Are these great recordings of Prokofiev's Second and Sixth symphonies? No, but they are, for the most part, good enough, and they were, in their time, practically revelatory of works largely unfamiliar to western, much less Boston, audiences. In the mid-'60s, there were very few available recordings of either the Second or the Sixth and the panache and professionalism of Erich Leinsdorf and the Boston Symphony's performances made the works seem astoundingly fresh and astonishingly relevant to a generation just getting to know the symphonies of Shostakovich. The iron-and-steel strength of the Second and the sorrow-and-the-pity Sixth sounded, in Leinsdorf and the Boston's hands, like vital works in the twentieth century symphonic tradition and, this was practically an epiphany, especially for the Second, an otherwise nearly forgotten work. It's true that passing years and subsequent recordings have made the Leinsdorf/BSO Second and Sixth seem less urgent and more simply generic, less well-played and more merely competent, less convincing and more just plain loud, and listeners who had not known them in their time might have wondered what the fuss was once about when the performances were reissued on Testament in 2006. Testament's remastered RCA full spectrum stereo sound is gargantuan.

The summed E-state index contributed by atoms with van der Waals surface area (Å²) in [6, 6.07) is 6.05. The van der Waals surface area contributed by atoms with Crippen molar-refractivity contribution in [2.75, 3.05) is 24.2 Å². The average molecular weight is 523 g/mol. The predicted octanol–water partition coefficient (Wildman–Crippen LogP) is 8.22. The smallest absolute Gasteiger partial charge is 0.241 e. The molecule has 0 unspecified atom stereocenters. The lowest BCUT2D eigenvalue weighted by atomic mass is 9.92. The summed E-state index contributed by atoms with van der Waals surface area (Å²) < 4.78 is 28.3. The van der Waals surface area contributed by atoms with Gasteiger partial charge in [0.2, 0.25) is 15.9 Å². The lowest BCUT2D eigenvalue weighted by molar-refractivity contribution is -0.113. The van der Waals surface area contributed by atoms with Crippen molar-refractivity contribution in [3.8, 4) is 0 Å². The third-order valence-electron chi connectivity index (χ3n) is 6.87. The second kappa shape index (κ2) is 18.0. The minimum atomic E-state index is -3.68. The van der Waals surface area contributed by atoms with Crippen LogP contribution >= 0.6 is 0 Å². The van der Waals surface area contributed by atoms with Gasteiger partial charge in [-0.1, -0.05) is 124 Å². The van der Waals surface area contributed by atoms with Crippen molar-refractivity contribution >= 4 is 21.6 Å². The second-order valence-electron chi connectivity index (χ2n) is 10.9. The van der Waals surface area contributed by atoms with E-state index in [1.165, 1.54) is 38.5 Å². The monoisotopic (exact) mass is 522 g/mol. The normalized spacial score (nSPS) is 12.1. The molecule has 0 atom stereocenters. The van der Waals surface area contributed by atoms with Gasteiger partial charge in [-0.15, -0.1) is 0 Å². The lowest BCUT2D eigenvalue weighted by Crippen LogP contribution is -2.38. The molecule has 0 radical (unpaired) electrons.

Share this page
AllMusic Review by James Leonard
|Symphony No. 2 in D minor, Op. 40|
|Symphony No. 6 in E flat minor, Op. 111|